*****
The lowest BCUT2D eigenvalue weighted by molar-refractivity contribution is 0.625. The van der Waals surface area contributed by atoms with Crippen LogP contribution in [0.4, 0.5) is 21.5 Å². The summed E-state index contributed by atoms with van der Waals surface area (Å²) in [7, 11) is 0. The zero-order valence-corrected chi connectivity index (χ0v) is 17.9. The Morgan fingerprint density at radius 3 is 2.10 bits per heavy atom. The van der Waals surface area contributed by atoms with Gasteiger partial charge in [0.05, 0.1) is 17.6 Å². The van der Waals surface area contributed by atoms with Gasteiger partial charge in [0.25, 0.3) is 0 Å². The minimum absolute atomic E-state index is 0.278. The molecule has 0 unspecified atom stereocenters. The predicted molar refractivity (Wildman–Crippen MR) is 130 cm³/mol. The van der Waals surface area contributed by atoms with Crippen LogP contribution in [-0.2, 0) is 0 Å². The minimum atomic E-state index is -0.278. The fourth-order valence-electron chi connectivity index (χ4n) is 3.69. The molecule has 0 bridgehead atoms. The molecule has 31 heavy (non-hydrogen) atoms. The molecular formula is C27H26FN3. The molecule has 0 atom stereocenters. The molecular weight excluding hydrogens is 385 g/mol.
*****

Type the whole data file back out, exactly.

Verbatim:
The lowest BCUT2D eigenvalue weighted by molar-refractivity contribution is 0.625. The van der Waals surface area contributed by atoms with Crippen LogP contribution in [0.4, 0.5) is 21.5 Å². The summed E-state index contributed by atoms with van der Waals surface area (Å²) in [7, 11) is 0. The zero-order valence-corrected chi connectivity index (χ0v) is 17.9. The Morgan fingerprint density at radius 3 is 2.10 bits per heavy atom. The van der Waals surface area contributed by atoms with Gasteiger partial charge in [0.05, 0.1) is 17.6 Å². The van der Waals surface area contributed by atoms with Gasteiger partial charge in [0.25, 0.3) is 0 Å². The minimum absolute atomic E-state index is 0.278. The molecule has 0 unspecified atom stereocenters. The predicted molar refractivity (Wildman–Crippen MR) is 130 cm³/mol. The van der Waals surface area contributed by atoms with Crippen LogP contribution in [-0.2, 0) is 0 Å². The minimum atomic E-state index is -0.278. The fourth-order valence-electron chi connectivity index (χ4n) is 3.69. The molecule has 0 bridgehead atoms. The molecule has 31 heavy (non-hydrogen) atoms. The molecular formula is C27H26FN3. The molecule has 0 atom stereocenters. The molecular weight excluding hydrogens is 385 g/mol.